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Submitted on
October 1, 2009
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Make
NIKON
Model
COOLPIX S550
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10/350 second
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F/3.5
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6 mm
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64
Date Taken
Mar 30, 2009, 8:58:57 AM
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Oberon by cptkrowe Oberon by cptkrowe
I redesigned [link] because she ought to be prettier/more intimidating. Oberon is an old old old OC I never drew until now. Probably because I didn't really understand her before. (That sounds silly to say out loud.)

I used my niece as a model. She's so sweet. <3
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:iconerosmyth:
Oh, this is so captivating to study. Every element in it seems to be completely focused on making the whole work vivid and memorable. You have such a deft hand and fine imagination.

:deviation:
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:iconcptkrowe:
cptkrowe Nov 10, 2009  Hobbyist Traditional Artist
!!!thank you! No one's ever called my art memorable. That's the biggest compliment ever. It seems so rare, with all the art I'm exposed to, that any single piece ever sticks with me. I'll also except my 'fine imagination.' What is any creative talent worth if the possessor has no imagination?
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:iconerosmyth:
Sorry to be so tardy in getting back to you. My computer flat-out died and I'm just now getting the hang of the new one.

I think you have several really memorable works in your gallery. One of the things that makes something memorable is that the work speaks to the inner life of a person, and is also unique and appealing. There is the element of surprise, too, in that when we find something memorable we are always surprised that anyone thought of it, or accomplished it.

Another aspect of it is having a really original style. Derivative stuff will always be merely derivative, but a grand unique style has lasting value. I think you are striving for a fine style, and you succeed very well. That is why your works are becoming memorable, perhaps.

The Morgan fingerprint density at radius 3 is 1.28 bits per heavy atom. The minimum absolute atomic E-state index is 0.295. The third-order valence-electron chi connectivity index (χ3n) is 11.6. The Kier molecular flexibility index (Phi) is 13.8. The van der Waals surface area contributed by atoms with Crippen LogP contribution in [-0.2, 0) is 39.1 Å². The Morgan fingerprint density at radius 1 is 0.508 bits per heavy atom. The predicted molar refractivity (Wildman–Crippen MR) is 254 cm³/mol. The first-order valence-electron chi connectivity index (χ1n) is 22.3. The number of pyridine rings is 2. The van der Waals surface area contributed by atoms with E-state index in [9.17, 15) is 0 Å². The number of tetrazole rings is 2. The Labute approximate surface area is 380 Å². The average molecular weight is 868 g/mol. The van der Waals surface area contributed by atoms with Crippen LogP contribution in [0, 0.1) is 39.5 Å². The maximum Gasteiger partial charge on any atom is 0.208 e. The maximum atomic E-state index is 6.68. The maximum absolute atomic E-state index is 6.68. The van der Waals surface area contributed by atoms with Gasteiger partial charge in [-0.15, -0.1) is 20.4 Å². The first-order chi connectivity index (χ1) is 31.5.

:heart:
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:iconcptkrowe:
cptkrowe Nov 18, 2009  Hobbyist Traditional Artist
Well, I intend to continue striving, so hopefully I continue to find the right direction. I used to wonder what the "right direction" was, but this is the conclusion I came to: even if the piece doesn't turn out like you wanted, if you enjoyed the process, then you're on the right path. I'm finding the more I learn different ways to create art, the stronger I cling to techniques I like and the harder I reject ones I don't. Do you think it's the same for writing?
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:iconerosmyth:
Oh, I think your idea of making one's efforts worthwhile by enjoying the process is really well stated. It's the only thing we have to keep us going and renew our energy, after all.

Do I think this applies to writing? Yes, although I'm only new to writing. There are surely many techniques for writing and many ways to go about the lifestyle of a writer. I have a few rules I've developed, and I strive to employ them. Often, I read works by writers who have styles I've not yet developed and I'm in awe of their particular flair for the art.

I used to be an avid hobby painter, until my eyes grew too weak to paint like I wanted. I only have one painting at the ErosMyth userpage, but I have some more elsewhere. Most of my life Ive been a classical musician. I play the violin in symphony orchestras, and have doe a lot of popular playing, too.

In all of this, I've come to a few conclusions about making art, that I'd like to share with you, because the whole subject always needs more clarity.

I can think of three areas at the moment where our creative life takes place. There is the art we create for just ourselves alone, because we love some style or theme so very much. There is the art we create primarily for others to enjoy, whether it be just for a few friends, or in some style that is wildly popular. There is also the art we create which is experimental, and designed to help us learn about something we've not yet learned, or branch out and stretch our muscles in unknown territory.

I think many people believe they have to adhere to one or the other of these forms, but really, each of us ought to have a strong dose of each. We must strive to do what we love, personally, and yet if we make art for ourselves alone we won't advance very far. If we make art that is popular, alone, especially if we make money at it, we won't grow as an artist, even though there is nothing wrong with being popular. If we never experiment or learn to respect other styles, we can't really grow, either.

Anyway that's my two cents for today. I'm still really fascinated by your thoughts on love. I hope to study your other note a little better.

Thanks for the conversation. :w00t:
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:iconcptkrowe:
cptkrowe Nov 20, 2009  Hobbyist Traditional Artist
I couldn't agree more with what you said about the three places our creative lives take place. I'm going to have to keep that in mind.
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:iconerosmyth:
Aww..thanks very much. I'm glad it made sense! :nod:
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